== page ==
Excessive watering of the eyes, which may seem a contradiction to dry eyes, is a typical symptom. This reflex tearing happens because the lack of moisture irritates the eyes, sending a distress signal through the nervous system to the brain for more moisture. A flood of tears is sent to try to make up for the dryness. However, these tears are mostly water, so, although they can wash debris away, they can't coat the surface of the eyes or provide long-term relief.
How are dry eyes treated?
Tests can be performed to reveal the quantity and quality of the tears, as well the tear flow and rate of evaporation of the tears. Generally, the aim of treatment is to keep the eyes lubricated, and there are a number of options to achieve this, depending on the cause and severity of the problem. Discuss these with your optometrist who will guide you to making the most appropriate choice for your condition.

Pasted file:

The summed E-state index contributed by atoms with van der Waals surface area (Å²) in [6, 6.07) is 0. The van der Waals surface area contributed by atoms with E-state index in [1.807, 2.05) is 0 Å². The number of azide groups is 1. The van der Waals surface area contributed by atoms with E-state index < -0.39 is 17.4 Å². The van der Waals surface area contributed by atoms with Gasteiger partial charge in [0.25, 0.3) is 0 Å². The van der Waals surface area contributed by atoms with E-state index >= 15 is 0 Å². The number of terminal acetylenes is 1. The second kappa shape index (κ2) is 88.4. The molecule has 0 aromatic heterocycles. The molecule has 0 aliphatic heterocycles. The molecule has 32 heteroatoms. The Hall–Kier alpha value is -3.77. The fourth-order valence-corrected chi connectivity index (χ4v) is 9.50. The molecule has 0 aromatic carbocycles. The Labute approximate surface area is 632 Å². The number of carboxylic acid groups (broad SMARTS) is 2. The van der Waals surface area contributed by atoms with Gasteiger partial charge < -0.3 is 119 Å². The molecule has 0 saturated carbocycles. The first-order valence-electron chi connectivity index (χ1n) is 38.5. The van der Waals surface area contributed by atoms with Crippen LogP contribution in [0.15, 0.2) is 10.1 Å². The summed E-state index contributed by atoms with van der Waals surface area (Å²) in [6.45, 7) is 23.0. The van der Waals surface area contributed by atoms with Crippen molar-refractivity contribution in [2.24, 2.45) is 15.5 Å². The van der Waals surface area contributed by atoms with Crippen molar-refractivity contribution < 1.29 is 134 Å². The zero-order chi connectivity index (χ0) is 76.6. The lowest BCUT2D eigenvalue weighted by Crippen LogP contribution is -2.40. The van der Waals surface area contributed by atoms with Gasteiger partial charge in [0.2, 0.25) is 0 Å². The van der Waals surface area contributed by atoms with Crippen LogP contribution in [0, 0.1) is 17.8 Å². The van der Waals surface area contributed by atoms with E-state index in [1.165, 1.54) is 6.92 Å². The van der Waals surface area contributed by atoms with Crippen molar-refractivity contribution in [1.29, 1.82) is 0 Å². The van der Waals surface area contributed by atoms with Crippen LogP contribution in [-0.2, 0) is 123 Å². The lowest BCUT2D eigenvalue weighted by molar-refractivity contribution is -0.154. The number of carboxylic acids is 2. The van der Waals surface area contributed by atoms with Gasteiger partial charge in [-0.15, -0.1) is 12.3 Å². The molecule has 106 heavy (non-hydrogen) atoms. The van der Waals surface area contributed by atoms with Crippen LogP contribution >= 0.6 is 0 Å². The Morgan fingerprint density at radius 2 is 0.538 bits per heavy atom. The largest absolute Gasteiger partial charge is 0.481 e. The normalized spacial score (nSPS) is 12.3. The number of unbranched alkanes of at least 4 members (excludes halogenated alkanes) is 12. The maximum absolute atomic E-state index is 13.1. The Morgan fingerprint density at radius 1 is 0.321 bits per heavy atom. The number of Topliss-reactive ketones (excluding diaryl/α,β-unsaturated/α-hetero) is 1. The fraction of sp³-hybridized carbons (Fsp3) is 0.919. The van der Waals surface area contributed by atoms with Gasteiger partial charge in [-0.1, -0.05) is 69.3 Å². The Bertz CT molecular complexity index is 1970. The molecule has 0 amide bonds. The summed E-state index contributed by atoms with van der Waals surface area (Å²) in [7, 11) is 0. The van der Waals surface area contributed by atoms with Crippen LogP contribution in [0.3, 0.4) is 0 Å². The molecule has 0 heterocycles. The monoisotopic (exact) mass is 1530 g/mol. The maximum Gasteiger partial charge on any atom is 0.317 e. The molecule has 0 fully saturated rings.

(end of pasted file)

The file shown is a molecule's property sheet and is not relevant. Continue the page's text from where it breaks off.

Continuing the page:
Certain life style changes can help to ease the symptoms of the dry eye condition by making the most of the natural tears. Using a humidifier in the home helps to keep the atmosphere from being too dry. Avoid smoking and smoky places, and wear wrap around glasses outdoors for protection against the drying effects of wind. Be consciously aware of blinking frequently when reading, watching TV or using the computer. There is some evidence that increasing omega-3 and omega-6 fatty acids in the diet may help prevent dry eyes, but this is not conclusive. Sources of these include oily fish, olive oil, walnuts, hemp oil, flax seeds and soybeans.